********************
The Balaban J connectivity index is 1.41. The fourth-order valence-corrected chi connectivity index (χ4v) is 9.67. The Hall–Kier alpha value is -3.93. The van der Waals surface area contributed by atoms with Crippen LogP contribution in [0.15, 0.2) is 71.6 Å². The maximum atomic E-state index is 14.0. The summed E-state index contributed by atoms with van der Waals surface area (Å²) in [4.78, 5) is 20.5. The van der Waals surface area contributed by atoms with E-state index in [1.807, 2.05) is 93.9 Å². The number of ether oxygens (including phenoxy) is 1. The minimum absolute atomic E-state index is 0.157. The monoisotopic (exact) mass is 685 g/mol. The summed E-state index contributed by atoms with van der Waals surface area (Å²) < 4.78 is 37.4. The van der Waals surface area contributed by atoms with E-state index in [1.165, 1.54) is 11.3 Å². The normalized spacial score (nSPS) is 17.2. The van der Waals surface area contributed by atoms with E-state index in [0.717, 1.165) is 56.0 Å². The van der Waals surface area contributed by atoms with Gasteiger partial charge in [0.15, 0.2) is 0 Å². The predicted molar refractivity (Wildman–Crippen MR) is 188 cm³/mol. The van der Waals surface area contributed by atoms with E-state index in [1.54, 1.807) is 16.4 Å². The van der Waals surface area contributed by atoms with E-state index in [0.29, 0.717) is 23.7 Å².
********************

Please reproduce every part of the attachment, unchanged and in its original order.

The Balaban J connectivity index is 1.41. The fourth-order valence-corrected chi connectivity index (χ4v) is 9.67. The Hall–Kier alpha value is -3.93. The van der Waals surface area contributed by atoms with Crippen LogP contribution in [0.15, 0.2) is 71.6 Å². The maximum atomic E-state index is 14.0. The summed E-state index contributed by atoms with van der Waals surface area (Å²) in [4.78, 5) is 20.5. The van der Waals surface area contributed by atoms with E-state index in [1.807, 2.05) is 93.9 Å². The number of ether oxygens (including phenoxy) is 1. The minimum absolute atomic E-state index is 0.157. The monoisotopic (exact) mass is 685 g/mol. The summed E-state index contributed by atoms with van der Waals surface area (Å²) < 4.78 is 37.4. The van der Waals surface area contributed by atoms with E-state index in [1.165, 1.54) is 11.3 Å². The normalized spacial score (nSPS) is 17.2. The van der Waals surface area contributed by atoms with E-state index in [0.717, 1.165) is 56.0 Å². The van der Waals surface area contributed by atoms with Gasteiger partial charge in [0.15, 0.2) is 0 Å². The predicted molar refractivity (Wildman–Crippen MR) is 188 cm³/mol. The van der Waals surface area contributed by atoms with E-state index in [1.54, 1.807) is 16.4 Å². The van der Waals surface area contributed by atoms with E-state index in [0.29, 0.717) is 23.7 Å².